Brake pads are an integral – but often overlooked – component of a vehicle’s braking system as many people can go years without ever needing to get their brake pads replaced or may not even know what brake pads are and what they do. We will explore these questions in more detail below:
Brake Pads’ Composition And Structure
Brake pads are generally composed of steel plates, adhesive heat insulation layers, and friction blocks. The steel plates must be painted to prevent rust – at Frontech, we use an SMT-4 furnace temperature tracker is used to detect the temperature distribution during the coating process to ensure quality. The heat insulation layer is composed of materials that help prevent the transfer of heat and to provide insulation. And lastly, as the name suggests, the friction block is composed of friction materials that increase the levels of friction on contact, as well as adhesive – the friction block sits on the brake disc or brake drum to generate friction during braking and more quickly decelerate the vehicle. However, due to the high levels of friction – especially when braking harshly – the friction block will gradually become worn out and require replacement.
Classification of Brake Pads
Automobile brake pads are divided into types:
- brake pads for disc brakes
- brake shoes for drum brakes
- brake pads for large trucks
Brake pads can also be divided further into the following categories based on the construction materials:
- asbestos brake pads (basically eliminated)
- semi-metal brake pads
- less metal brake pads
- ceramic brake pads
How Do Brake Pads Operate?
The basic working principle of the brake is mainly controlled by friction. The friction between the brake pads and the brake discs (drums) and the tires on the ground is used to convert the kinetic energy of the vehicle into frictional heat energy to stop the car. A good and efficient brake system must provide stable, sufficient, and controllable braking force, and have good hydraulic transmission and heat dissipation capabilities to ensure that the force exerted by the driver using the brake pedal can be fully and effectively transmitted to the master cylinder and each sub-cylinder – as well as avoiding hydraulic failure and brake degradation caused by high heat.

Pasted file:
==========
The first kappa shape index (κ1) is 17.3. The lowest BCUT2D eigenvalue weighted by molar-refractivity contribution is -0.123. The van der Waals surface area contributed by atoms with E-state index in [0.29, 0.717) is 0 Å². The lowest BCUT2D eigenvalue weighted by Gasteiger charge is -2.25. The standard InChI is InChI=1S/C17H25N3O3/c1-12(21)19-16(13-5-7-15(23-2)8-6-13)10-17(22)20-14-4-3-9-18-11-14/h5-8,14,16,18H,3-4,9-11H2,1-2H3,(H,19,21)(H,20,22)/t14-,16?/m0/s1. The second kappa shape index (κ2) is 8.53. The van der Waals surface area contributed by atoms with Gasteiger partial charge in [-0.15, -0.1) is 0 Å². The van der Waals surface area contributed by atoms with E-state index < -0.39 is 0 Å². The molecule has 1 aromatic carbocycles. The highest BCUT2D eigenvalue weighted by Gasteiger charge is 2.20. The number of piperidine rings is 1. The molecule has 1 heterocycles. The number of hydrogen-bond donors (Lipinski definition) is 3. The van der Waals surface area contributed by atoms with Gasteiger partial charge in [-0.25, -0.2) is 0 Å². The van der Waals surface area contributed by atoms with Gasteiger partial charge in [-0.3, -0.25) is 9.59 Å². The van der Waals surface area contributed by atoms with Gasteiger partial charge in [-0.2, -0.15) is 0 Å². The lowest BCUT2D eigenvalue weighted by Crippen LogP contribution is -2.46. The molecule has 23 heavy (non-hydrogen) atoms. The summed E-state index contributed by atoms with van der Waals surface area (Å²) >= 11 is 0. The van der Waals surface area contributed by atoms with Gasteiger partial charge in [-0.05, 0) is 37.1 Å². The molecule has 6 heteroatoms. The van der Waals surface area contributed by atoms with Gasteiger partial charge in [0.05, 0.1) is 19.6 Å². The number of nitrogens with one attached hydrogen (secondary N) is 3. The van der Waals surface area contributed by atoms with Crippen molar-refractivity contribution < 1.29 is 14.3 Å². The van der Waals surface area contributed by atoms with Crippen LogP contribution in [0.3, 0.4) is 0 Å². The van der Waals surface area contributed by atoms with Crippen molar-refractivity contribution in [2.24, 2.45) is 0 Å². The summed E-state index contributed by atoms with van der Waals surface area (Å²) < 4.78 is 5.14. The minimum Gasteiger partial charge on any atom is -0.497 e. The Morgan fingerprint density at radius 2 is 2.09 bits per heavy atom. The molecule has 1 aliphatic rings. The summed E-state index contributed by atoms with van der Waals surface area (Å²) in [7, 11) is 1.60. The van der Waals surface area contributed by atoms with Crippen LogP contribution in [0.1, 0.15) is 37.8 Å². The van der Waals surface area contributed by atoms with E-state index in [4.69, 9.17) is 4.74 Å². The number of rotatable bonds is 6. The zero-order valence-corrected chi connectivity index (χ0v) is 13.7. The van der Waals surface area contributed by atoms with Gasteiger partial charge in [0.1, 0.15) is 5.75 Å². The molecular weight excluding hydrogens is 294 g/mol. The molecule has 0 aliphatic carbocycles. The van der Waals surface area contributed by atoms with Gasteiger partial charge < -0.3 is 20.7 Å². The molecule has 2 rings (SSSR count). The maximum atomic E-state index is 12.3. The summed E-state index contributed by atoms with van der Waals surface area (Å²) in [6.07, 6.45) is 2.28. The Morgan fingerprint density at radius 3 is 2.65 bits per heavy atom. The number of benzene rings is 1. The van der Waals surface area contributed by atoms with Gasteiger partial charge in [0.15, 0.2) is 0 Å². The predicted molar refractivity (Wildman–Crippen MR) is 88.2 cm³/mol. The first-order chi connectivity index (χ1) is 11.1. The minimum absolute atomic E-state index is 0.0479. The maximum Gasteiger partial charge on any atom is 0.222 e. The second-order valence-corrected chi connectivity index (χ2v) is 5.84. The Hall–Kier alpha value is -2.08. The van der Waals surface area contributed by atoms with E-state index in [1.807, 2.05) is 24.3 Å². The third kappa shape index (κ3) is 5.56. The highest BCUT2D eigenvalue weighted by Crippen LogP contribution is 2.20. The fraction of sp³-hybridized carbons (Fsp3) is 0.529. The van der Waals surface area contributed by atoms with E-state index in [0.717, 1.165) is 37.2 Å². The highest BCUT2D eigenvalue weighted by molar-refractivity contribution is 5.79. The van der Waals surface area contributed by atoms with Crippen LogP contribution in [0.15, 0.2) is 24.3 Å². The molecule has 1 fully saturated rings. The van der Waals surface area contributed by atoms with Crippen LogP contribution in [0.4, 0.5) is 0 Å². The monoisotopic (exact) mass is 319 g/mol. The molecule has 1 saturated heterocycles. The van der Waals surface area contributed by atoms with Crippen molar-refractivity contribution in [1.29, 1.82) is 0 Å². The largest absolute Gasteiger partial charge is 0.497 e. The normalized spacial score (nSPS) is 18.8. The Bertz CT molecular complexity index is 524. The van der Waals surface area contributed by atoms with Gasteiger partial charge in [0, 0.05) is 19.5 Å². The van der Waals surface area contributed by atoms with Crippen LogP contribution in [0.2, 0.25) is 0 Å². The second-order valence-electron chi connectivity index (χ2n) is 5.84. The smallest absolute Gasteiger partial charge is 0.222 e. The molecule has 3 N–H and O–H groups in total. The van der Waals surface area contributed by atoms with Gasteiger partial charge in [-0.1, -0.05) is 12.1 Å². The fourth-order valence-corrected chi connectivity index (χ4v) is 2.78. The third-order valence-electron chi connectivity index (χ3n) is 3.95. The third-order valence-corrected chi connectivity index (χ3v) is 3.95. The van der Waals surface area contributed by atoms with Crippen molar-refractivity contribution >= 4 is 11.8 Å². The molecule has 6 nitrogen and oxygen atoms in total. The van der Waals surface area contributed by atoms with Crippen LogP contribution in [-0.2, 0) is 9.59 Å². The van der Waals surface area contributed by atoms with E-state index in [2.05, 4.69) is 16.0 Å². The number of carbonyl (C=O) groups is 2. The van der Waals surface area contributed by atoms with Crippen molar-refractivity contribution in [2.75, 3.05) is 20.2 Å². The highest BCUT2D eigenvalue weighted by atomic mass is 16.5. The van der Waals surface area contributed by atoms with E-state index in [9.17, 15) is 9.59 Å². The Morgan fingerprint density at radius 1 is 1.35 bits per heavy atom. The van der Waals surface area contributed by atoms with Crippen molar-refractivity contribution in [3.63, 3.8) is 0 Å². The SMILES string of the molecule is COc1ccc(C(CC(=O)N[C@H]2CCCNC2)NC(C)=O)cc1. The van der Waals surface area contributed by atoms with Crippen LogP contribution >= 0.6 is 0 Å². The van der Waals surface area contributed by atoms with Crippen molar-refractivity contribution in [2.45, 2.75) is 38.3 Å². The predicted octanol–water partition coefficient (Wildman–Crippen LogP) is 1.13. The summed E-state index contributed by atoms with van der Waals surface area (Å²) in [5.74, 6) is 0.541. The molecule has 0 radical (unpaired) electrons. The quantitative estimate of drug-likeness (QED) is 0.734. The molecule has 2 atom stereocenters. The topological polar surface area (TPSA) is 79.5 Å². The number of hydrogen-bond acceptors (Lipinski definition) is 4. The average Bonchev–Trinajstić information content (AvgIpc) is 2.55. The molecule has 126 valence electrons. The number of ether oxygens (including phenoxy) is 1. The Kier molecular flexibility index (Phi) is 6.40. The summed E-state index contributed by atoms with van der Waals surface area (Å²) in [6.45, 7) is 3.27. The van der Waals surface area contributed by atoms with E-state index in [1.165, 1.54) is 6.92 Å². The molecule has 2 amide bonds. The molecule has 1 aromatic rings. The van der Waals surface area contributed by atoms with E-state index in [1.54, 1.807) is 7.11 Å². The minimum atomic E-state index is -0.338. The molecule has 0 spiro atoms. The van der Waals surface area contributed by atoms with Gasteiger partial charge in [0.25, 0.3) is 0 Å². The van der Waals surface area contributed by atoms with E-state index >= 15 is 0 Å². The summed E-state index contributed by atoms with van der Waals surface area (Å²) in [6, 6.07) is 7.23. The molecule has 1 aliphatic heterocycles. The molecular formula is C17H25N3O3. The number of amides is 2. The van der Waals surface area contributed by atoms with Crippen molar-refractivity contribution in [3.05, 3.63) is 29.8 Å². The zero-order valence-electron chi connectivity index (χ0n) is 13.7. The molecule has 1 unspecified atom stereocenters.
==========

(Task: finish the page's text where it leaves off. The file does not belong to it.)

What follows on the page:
When To Replace Brake Pads
The replacement cycle of brake pads often depends on specific conditions such as the operating conditions of the vehicle, the type of the vehicle, the weight of the vehicle, and the type of brake pads it has.
For example, it is often the case in real life that some types of brake pads can be used for a range of 50,000 – 60,000 kilometres (roughly 31,000 – 37,300 miles) before needing to be replaced, yet on other vehicles, it can be as low as 25,000 kilometres (roughly 15,500 miles)! The frequency of vehicle use, driving technique, and road surface are also important factors to consider.
Generally speaking, the replacement cycle of brake pads of a car that has been driving on urban roads for a long time is significantly shorter than that of a vehicle that has been driving on a highway for a long time. Driving on flat roads is better, and trucks have a shorter replacement cycle than light vehicles. Therefore, there is no hard-set “rule” that can tell how long your brake pads can or should be used – so it’s important to keep an eye out for any indications of a fault and get your brake pads checked regularly.
Four Quick Methods To Determine If Brake Pads Need To Be Replaced
(For full details see our previous post here.)
- Look at the thickness of the brake pad – generally speaking, brake pads should be around 1.5cm (15mm) thick. Anything less than 0.5cm (5mm) is too worn and may indicate the brake pad needs to be replaced soon.
- Note any changes to the feel of your brakes – when driving, you’ll become accustomed to the feel of your vehicle’s brakes, so any noticeable changes from the norm may indicate wear and tear. If braking feels strenuous or too soft/spongy, you should get your brakes checked urgently by a qualified mechanic.
- Listen out for any unusual sounds – as with the feel of your brakes, every vehicle will have a distinct sound to the brakes and it shouldn’t be high-pitched or loud as this may indicate the brake pads are worn and what you’re hearing is iron rubbing directly on iron.
- Keep an eye out for your brake warning light on the dashboard – if you see your warning light illuminating, this is your vehicle’s sensors alerting you to a fault with the braking system.